9. Yeah I can buy that argument that 80GB users are maybe not looking for this. The point though is still that it’s not entirely out of the mental range. When the RAZR launched it was originally $300+ even with contracts. I think the price is at a premium, but over time I won’t be surprised to see it drop accordingly.

  10. Yeah I can buy that argument that 80GB users are maybe not looking for this. The point though is still that it’s not entirely out of the mental range.

    It won’t be out of the mental range when flash drives hit 64Gb in two years. But for now it is, I think. This is a capable replacement for a phone and a shuffle, not a phone and a regular ipod, nor for a pda (given that multiple sources are now reporting that it will be locked down.) IMHO, it has to either replace phone+ipod (which will come, but not in the first generation) or replace a pda for it to be successful.

  11. I like the qwerty blackberry keyboard. I can’t see that typing could possibly be as fast or accurate without physical buttons. It’s missing tactile feedback. Something like the treo goes too far the other way with really stiff buttons, but no buttons typing hasn’t worked for anyone, with the possible exception of palm’s graffiti. I just thing of the times the cuff of my sleeve has brushed the synaptics touchpad on my lap and put me in the wrong cell in Excel.

    I think Apple knew that had to do something really different- and it certainly is different, it really is an exciting product. It just doesn’t seem practical for the way a lot of people do serious writing on their mobiles. Then again, it’s all about texting with the kids, so maybe the keyboard is good enough for 160 chars.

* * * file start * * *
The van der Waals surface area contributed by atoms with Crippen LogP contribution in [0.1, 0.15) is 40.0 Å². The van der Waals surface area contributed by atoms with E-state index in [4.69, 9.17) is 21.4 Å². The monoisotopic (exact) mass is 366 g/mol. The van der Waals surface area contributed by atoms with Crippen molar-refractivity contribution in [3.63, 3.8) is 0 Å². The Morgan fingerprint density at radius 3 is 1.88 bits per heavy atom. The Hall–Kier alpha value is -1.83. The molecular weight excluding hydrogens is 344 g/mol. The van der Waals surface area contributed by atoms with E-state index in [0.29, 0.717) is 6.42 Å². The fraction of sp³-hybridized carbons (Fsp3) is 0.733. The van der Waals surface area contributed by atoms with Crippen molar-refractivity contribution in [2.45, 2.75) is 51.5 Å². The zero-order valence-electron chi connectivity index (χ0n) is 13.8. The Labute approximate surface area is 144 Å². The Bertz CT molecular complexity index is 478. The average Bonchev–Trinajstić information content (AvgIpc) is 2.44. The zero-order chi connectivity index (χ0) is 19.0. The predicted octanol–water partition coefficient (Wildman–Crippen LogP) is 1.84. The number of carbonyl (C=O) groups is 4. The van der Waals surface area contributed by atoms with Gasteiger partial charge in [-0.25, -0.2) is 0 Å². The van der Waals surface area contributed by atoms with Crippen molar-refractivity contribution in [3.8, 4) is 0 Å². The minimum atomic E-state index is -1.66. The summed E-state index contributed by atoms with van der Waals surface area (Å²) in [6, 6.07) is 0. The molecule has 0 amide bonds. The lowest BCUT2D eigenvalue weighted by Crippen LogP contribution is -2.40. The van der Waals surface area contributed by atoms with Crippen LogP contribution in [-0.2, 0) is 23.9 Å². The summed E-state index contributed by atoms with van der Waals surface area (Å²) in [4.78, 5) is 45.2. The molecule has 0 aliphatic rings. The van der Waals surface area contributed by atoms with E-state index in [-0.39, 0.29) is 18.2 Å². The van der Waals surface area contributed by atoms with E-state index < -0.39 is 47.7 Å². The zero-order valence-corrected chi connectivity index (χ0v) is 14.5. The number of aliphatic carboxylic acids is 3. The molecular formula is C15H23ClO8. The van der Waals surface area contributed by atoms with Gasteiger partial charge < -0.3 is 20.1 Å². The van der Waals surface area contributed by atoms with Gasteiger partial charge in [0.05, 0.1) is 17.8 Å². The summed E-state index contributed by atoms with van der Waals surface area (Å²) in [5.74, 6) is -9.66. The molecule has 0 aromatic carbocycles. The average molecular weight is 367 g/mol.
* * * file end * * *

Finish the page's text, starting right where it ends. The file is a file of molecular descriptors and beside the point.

I think Justin’s point about sync-ing with Exchange is important- but really, is any corporate IT dept going to buy an mp3 player for their staff? Beside Apple’s….

  12. I think all the analysts are trying to pigeonhole this as a pda; steve would probably tell you it isn’t one. He’d say to think of it as a far better phone than a far worse PDA. Lots of people want that. Eventually it’ll disrupt the PDA market, but that is further off. (Though like I said, at the price point, it should be a far better phone and a better ipod- which it isn’t until the HD gets bigger. iPhone 2.0 will take the phone world by storm, I think.)

  13. […] Thank God Stephen is providing some or I would have puked by now. Damn near every single feed I read has someone utterly breathless about something that will be “great when you get it”. The incredible power of slick design. Stephen’s piece is here and he posts some skeptical links here. […]

  14. Great points Stephen.

    I have to say that I want one just because it looks cool (yes, shinny things make me happy). But being in Canada, it won’t get here until 2013 and I’m torn by my inner ‘open source conscience’: